The Oconee County Cultural Arts Foundation, OCAF, and Oconee County Library have partnered to spark a virtual conversation with seven local artists and bring awareness to the topic: Diversity in the Arts.

After the social justice movements in 2020, La Ruchala Murphy, the executive director of OCAF, knew it was the right time for a conversation, but she needed help building an audience first. So, she approached the Oconee County Library because of its multi-generational capacity to reach people in the community.

“You reach certain visible and invisible barriers along your way as you grow and mature,” Murphy said.


“But I think just seeing it every day on the news just puts it more forefront in your mind,” she said. “And it gives you an easier opportunity to talk about it because everyone is seeing it.”

 Why It’s Newsworthy: In order to have the greatest community exposure, the library hosted the discussion in January on Facebook live while OCAF moderated. 


Above is a graphic including four participants of the “Diversity in the Arts” virtual Zoom series (left to right: Broderick Flanigan, Shawnya Harris, La Ruchala Murphy, and Jessica Varsa). (Graphic /Lauren Swenson)

The conversation was edited into a four-part video series that can now be found on OCAF’s YouTube channel. Each segment varies between 20-30 minutes in length and discusses different obstacles artists in the Athens community have overcome and continue to struggle with in their profession. When selecting artists for the series, Murphy wanted to make sure the panel was as diverse as the representation Athens artists were pursuing. She chose seven artists, each with various specialties and of different backgrounds.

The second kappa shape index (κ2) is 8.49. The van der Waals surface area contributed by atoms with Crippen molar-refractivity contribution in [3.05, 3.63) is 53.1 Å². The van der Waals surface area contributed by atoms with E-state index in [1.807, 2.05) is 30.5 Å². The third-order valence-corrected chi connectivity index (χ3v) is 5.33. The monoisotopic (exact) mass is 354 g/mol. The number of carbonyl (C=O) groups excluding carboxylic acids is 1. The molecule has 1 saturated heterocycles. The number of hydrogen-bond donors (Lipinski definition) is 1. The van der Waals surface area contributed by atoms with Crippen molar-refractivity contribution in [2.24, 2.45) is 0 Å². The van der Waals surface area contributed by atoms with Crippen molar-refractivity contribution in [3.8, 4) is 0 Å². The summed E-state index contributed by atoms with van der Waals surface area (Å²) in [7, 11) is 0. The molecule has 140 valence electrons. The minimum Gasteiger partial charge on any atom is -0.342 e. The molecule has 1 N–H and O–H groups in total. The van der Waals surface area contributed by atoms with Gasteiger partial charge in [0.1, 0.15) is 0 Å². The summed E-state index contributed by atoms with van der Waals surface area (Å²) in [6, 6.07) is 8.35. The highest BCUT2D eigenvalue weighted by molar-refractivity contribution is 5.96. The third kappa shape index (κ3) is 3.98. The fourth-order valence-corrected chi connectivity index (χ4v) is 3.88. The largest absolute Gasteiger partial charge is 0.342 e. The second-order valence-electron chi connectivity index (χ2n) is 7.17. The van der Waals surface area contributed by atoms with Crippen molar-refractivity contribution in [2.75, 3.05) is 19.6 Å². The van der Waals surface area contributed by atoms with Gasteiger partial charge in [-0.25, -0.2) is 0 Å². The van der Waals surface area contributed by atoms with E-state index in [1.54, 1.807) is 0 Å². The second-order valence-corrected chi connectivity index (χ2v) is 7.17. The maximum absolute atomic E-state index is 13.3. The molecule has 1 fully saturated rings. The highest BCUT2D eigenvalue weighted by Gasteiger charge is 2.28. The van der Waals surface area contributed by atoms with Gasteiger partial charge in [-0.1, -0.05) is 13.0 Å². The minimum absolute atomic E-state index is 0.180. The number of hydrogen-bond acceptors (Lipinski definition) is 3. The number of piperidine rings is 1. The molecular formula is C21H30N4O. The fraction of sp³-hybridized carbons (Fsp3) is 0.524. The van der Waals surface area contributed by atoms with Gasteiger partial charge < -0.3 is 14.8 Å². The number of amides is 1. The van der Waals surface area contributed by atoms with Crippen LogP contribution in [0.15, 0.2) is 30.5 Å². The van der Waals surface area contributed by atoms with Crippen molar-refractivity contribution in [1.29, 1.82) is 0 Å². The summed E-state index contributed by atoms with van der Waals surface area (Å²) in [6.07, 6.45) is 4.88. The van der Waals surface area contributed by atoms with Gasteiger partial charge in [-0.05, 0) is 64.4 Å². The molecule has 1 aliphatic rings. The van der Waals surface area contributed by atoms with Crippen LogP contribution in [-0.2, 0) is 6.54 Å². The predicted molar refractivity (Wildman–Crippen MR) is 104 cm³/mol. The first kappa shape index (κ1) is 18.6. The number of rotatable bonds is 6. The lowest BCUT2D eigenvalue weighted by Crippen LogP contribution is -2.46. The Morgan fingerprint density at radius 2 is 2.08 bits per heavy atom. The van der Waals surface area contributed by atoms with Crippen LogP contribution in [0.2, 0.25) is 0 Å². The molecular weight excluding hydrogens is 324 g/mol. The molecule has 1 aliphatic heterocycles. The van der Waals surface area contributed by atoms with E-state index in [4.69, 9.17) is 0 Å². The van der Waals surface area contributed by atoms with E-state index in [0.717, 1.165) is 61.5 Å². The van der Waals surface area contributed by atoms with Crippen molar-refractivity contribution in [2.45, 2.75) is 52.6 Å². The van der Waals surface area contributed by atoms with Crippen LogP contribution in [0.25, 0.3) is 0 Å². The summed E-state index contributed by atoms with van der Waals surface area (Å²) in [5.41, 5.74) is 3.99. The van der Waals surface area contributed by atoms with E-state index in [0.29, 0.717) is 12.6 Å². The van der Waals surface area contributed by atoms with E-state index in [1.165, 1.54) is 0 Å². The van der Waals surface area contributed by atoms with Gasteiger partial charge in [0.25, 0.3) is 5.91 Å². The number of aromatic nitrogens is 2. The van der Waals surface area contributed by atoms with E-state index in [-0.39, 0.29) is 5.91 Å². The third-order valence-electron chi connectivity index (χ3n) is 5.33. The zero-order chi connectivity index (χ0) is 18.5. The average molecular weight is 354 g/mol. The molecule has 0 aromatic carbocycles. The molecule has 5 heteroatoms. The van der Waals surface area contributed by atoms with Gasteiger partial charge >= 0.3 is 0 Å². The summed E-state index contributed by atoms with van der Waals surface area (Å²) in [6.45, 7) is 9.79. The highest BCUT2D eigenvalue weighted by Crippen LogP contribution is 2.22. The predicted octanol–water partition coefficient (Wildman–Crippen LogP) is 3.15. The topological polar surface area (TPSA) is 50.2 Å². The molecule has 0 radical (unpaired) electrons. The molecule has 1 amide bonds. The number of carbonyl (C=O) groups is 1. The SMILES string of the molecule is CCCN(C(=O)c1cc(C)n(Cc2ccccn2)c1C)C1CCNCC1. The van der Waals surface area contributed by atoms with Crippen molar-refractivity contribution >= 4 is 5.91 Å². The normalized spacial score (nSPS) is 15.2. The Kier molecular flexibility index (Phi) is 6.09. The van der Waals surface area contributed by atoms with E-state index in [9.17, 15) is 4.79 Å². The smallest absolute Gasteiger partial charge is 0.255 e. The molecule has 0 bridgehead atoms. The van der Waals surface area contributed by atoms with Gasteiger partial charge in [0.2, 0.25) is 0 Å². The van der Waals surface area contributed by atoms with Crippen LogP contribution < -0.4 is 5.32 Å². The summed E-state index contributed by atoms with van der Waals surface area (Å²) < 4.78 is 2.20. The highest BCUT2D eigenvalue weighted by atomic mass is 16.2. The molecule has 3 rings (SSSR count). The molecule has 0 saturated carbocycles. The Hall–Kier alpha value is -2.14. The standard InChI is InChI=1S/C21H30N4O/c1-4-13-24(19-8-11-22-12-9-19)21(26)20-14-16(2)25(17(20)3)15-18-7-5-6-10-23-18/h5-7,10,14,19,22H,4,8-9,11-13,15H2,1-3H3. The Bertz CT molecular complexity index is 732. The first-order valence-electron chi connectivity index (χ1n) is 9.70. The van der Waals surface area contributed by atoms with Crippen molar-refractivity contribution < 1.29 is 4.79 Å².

“I wanted to find someone who was in the LGBTQ community, someone to represent academia, someone who was more grassroots and doing activism in that way, someone who was also a writer, and someone with disabilities,” said Murphy. “This way, we could have a conversation that fully encompassed all areas of the arts.”

What’s Preventing Diversity in the Arts?

Noah James Saunders, a full-time wire sculptor and Athens resident, challenges individuals to consider what is holding back diversity in the arts. Because according to him, it’s not the artists.

“Art already is diverse,” said Saunders. “Whenever artists get together, there you will always find diversity. So if it’s not there, then what is blocking this natural flow that artists bring?”

The common answer between Saunders and fellow local artist, Broderick Flanigan, was the institutions who control their representation. But according to Saunders, it can be hard for these institutions to see there is an issue.

“It’s very hard for someone who feels like they’re an expert to be a beginner,” Saunders continued, “and look at something with fresh eyes.”

We Define Diversity Differently

Creating a diverse environment can also be difficult when people define diversity differently. Even Flanigan notes there are multiple ways to quantify diversity. For him, it means including a variety of ages, genders, races, and ethnicities in a program and then finding ways to diversify the people and community members who show up to it.

On the other hand, Saunders believes there are three key factors that make up a diverse environment: inclusion, equity and access. He compared diversity to being a good neighbor.